Food and Drug Administration
U.S. Department of Health and Human Services
Public Health Service 5600 Fishers Lane Rockville, MD 20857
FDA Talk Papers are prepared by the Press Office to guide FDA personnel in responding with consistency and accuracy to questions from the public on subjects of current interest. Talk Papers are subject to change as more information becomes available.
December 21, 1999
Sharon Snider: 301-827-6242
Broadcast Media: 301-827-3434
Consumer Media: 888-INFO-FDA
The FDA has received a number of media inquiries about ColorMax eyeglass lenses, which are being promoted widely as a way to correct color blindness. Some of the claims in these promotions may be misleading.
The following can be used to answer questions:
- ColorMax lenses, made by Color Vision Technologies, Inc., Tustin, Calif., were cleared for market by FDA in November. They are tinted prescription spectacle lenses intended as an optical aid for people with red-green color vision deficiencies. The lenses do not help wearers perceive or appreciate colors as people with normal color vision do, but merely add brightness/darkness differences to colors that are otherwise difficult or impossible to distinguish.
- ColorMax lenses are designed to improve discrimination of specific colors that look the same to people with regreen color deficiencies. However, discrimination of at least some other colors is actually impaired.
- ColorMax lenses are not effective for people who are totally color blind. Very few people are truly color blind, and these lenses will not help them to see colors. Most people with color vision problems have partial color vision deficiencies that make it difficult to distinguish between red and green or between yellow and blue. FDA marketing clearance for ColorMax Lenses is limited to red-green color deficiencies, and does not include yellow-blue deficiencies or total color blindness.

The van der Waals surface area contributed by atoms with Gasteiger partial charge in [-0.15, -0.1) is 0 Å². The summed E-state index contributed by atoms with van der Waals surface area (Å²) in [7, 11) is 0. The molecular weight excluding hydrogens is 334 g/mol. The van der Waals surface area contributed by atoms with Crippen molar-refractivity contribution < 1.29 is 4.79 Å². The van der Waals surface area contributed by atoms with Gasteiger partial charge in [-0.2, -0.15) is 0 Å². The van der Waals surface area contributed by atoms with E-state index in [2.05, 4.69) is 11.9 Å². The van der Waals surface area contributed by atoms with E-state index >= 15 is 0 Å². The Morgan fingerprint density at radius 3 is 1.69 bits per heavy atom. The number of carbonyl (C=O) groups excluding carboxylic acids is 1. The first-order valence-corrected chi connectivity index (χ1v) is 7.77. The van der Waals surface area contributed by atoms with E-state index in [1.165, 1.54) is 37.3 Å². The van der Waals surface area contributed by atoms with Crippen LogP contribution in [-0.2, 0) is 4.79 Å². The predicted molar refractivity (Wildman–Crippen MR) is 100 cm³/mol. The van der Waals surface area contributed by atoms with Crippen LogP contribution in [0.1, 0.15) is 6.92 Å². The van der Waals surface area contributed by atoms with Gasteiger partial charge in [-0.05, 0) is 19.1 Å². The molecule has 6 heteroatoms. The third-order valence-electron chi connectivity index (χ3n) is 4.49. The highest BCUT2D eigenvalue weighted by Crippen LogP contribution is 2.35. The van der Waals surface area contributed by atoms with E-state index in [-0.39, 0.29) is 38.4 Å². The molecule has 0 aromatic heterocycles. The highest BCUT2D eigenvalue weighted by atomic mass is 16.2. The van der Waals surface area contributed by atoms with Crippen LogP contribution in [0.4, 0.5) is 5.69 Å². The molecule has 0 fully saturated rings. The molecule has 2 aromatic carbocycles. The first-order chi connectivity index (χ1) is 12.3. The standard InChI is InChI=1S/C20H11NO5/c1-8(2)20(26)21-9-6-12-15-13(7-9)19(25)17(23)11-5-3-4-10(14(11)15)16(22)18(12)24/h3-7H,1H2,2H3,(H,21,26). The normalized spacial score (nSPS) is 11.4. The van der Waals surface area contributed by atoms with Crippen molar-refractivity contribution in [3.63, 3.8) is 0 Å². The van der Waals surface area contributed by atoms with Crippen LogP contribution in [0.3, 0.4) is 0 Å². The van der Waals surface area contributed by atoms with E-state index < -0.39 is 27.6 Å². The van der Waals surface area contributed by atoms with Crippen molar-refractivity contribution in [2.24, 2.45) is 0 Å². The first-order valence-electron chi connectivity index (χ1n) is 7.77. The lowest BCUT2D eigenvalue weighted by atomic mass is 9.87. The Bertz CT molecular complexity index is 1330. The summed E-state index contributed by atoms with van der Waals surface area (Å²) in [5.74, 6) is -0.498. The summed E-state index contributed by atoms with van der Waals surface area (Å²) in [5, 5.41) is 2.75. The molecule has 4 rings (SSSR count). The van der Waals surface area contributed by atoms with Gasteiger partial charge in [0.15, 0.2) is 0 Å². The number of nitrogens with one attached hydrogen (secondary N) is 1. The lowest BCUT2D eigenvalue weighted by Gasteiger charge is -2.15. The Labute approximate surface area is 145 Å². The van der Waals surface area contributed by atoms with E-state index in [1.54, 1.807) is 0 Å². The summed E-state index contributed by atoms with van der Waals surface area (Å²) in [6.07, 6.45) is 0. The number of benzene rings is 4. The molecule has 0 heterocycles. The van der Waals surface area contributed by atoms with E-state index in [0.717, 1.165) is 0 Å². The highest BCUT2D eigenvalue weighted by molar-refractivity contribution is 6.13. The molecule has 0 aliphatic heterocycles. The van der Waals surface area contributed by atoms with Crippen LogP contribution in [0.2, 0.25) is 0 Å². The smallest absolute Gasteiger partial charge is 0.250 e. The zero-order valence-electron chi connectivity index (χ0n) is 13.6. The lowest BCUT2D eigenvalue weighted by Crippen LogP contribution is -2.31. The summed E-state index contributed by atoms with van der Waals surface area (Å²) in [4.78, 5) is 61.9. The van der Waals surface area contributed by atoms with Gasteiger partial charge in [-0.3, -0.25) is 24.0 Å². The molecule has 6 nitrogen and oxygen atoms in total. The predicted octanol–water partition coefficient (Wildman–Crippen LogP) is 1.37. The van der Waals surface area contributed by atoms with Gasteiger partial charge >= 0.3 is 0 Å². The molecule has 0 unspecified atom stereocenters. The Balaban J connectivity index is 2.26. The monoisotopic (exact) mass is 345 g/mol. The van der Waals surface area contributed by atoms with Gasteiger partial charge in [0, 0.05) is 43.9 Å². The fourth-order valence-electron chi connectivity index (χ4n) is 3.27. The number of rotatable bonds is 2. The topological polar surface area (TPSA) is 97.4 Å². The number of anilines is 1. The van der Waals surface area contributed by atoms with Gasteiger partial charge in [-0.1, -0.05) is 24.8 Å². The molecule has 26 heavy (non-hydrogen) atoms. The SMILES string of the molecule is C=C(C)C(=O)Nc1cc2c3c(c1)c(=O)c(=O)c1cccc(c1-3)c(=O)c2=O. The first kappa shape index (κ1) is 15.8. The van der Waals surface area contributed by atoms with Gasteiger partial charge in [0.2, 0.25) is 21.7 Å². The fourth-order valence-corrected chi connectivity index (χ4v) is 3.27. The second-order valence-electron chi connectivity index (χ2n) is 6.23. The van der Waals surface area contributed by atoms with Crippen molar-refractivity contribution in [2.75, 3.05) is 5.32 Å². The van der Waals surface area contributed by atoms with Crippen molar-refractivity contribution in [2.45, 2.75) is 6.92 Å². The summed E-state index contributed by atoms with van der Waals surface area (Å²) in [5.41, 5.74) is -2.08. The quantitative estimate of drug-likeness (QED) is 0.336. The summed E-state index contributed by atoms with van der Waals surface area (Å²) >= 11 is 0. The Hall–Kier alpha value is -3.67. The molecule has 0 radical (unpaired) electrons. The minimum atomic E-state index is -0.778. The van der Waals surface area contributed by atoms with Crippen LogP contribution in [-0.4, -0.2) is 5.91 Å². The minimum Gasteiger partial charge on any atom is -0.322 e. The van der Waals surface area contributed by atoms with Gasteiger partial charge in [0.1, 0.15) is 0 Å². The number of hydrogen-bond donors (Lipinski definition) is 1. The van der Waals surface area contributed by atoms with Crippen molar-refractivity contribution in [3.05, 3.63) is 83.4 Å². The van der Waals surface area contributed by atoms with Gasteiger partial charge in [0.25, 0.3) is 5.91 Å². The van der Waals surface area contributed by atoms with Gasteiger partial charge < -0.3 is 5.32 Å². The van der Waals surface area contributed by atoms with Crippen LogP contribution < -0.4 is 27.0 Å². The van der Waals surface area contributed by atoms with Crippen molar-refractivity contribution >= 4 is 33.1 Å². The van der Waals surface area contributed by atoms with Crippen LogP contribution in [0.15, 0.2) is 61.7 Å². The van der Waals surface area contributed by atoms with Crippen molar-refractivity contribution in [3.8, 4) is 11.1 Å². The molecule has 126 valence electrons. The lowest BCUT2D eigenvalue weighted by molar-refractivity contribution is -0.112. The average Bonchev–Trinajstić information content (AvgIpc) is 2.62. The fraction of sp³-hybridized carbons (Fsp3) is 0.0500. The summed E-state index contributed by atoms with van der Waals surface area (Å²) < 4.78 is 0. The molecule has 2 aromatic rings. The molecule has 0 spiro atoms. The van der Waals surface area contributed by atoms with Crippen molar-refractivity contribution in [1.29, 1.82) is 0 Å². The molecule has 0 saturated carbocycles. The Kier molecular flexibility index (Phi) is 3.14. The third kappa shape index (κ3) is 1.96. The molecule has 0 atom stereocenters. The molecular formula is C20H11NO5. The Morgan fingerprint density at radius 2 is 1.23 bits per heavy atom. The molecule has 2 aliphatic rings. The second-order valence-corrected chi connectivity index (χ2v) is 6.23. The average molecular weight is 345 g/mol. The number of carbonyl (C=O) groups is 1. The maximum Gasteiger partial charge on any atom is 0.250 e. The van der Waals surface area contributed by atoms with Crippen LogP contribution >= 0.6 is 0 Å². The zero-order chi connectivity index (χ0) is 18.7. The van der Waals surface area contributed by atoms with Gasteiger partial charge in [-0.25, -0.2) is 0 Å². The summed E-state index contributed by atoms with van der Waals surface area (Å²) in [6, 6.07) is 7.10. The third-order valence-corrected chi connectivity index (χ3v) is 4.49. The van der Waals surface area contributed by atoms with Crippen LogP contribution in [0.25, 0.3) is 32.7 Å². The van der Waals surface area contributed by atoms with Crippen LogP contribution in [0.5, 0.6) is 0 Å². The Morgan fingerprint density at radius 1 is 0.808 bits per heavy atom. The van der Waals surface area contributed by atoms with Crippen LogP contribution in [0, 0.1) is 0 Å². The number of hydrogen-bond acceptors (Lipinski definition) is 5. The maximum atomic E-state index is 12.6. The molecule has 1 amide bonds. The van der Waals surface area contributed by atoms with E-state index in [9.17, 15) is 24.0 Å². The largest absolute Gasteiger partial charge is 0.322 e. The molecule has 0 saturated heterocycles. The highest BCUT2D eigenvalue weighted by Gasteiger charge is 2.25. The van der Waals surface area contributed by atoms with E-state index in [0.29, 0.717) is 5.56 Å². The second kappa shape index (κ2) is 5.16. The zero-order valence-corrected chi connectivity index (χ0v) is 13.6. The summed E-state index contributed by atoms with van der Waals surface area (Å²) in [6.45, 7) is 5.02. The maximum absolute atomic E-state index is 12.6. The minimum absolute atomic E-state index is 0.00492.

- ColorMax lenses are coated with colored filters using a technology similar to that used to apply anti-reflection coatings on spectacles and colored coatings on prescription sunglasses. The coating process is not new or "high-tech" as stated in some of the company's promotional reports.
- Although ColorMax lenses are the first such lenses to be cleared by FDA for commercial marketing in the United States, the idea is far from new. The use of colored filters as an optical aid for color deficiency has been reported in the scientific literature since the 1850's,and at least two textbooks on color vision deficiencies contain entire chapters on the subject.
- The Colormax lenses were cleared for marketing through the FDA's regular premarket review process. Contrary to reports, no special class of devices was created by FDA for these products.
- FDA has determined that ColorMax lenses are substantially equivalent to prescription spectacle lenses. The manufacturer conducted clinical studies to support a new indication for use as an optical aid for red-green color vision deficiencies.
- FDA is currently looking into the claims being made for this product.